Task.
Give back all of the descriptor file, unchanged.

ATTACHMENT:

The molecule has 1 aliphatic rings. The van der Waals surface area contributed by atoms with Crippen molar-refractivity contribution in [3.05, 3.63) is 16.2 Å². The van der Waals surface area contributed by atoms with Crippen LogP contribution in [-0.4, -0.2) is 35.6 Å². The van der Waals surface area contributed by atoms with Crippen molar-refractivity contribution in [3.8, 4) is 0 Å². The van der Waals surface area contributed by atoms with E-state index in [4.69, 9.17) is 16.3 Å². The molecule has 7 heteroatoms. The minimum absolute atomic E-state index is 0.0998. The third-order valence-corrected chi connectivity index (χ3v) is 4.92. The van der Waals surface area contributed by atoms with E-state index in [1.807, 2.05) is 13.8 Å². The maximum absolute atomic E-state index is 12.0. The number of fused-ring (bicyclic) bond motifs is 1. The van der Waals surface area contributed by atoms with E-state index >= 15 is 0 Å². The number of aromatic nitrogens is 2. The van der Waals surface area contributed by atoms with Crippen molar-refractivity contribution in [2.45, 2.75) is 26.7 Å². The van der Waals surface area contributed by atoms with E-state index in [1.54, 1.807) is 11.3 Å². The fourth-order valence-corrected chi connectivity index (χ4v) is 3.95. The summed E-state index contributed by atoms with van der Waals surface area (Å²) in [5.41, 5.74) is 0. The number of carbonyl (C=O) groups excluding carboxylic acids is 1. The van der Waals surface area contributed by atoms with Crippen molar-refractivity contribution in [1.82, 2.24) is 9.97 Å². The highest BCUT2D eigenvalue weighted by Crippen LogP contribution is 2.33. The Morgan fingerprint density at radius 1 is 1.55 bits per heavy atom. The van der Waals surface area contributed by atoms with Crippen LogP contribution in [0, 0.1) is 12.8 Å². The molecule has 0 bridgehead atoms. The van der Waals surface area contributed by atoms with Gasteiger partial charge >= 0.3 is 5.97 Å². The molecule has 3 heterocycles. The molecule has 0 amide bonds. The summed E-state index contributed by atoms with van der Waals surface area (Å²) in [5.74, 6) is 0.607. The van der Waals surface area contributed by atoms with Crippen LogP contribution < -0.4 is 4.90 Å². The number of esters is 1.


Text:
The molecule has 1 aliphatic rings. The van der Waals surface area contributed by atoms with Crippen molar-refractivity contribution in [3.05, 3.63) is 16.2 Å². The van der Waals surface area contributed by atoms with Crippen LogP contribution in [-0.4, -0.2) is 35.6 Å². The van der Waals surface area contributed by atoms with Crippen molar-refractivity contribution in [3.8, 4) is 0 Å². The van der Waals surface area contributed by atoms with E-state index in [4.69, 9.17) is 16.3 Å². The molecule has 7 heteroatoms. The minimum absolute atomic E-state index is 0.0998. The third-order valence-corrected chi connectivity index (χ3v) is 4.92. The van der Waals surface area contributed by atoms with E-state index in [1.807, 2.05) is 13.8 Å². The maximum absolute atomic E-state index is 12.0. The number of fused-ring (bicyclic) bond motifs is 1. The van der Waals surface area contributed by atoms with E-state index >= 15 is 0 Å². The number of aromatic nitrogens is 2. The van der Waals surface area contributed by atoms with Crippen molar-refractivity contribution in [2.45, 2.75) is 26.7 Å². The van der Waals surface area contributed by atoms with E-state index in [1.54, 1.807) is 11.3 Å². The fourth-order valence-corrected chi connectivity index (χ4v) is 3.95. The summed E-state index contributed by atoms with van der Waals surface area (Å²) in [5.41, 5.74) is 0. The number of carbonyl (C=O) groups excluding carboxylic acids is 1. The van der Waals surface area contributed by atoms with Crippen molar-refractivity contribution in [1.82, 2.24) is 9.97 Å². The highest BCUT2D eigenvalue weighted by Crippen LogP contribution is 2.33. The Morgan fingerprint density at radius 1 is 1.55 bits per heavy atom. The van der Waals surface area contributed by atoms with Crippen LogP contribution in [0, 0.1) is 12.8 Å². The molecule has 0 bridgehead atoms. The van der Waals surface area contributed by atoms with Gasteiger partial charge >= 0.3 is 5.97 Å². The molecule has 3 heterocycles. The molecule has 0 amide bonds. The summed E-state index contributed by atoms with van der Waals surface area (Å²) in [5.74, 6) is 0.607. The van der Waals surface area contributed by atoms with Crippen LogP contribution < -0.4 is 4.90 Å². The number of esters is 1.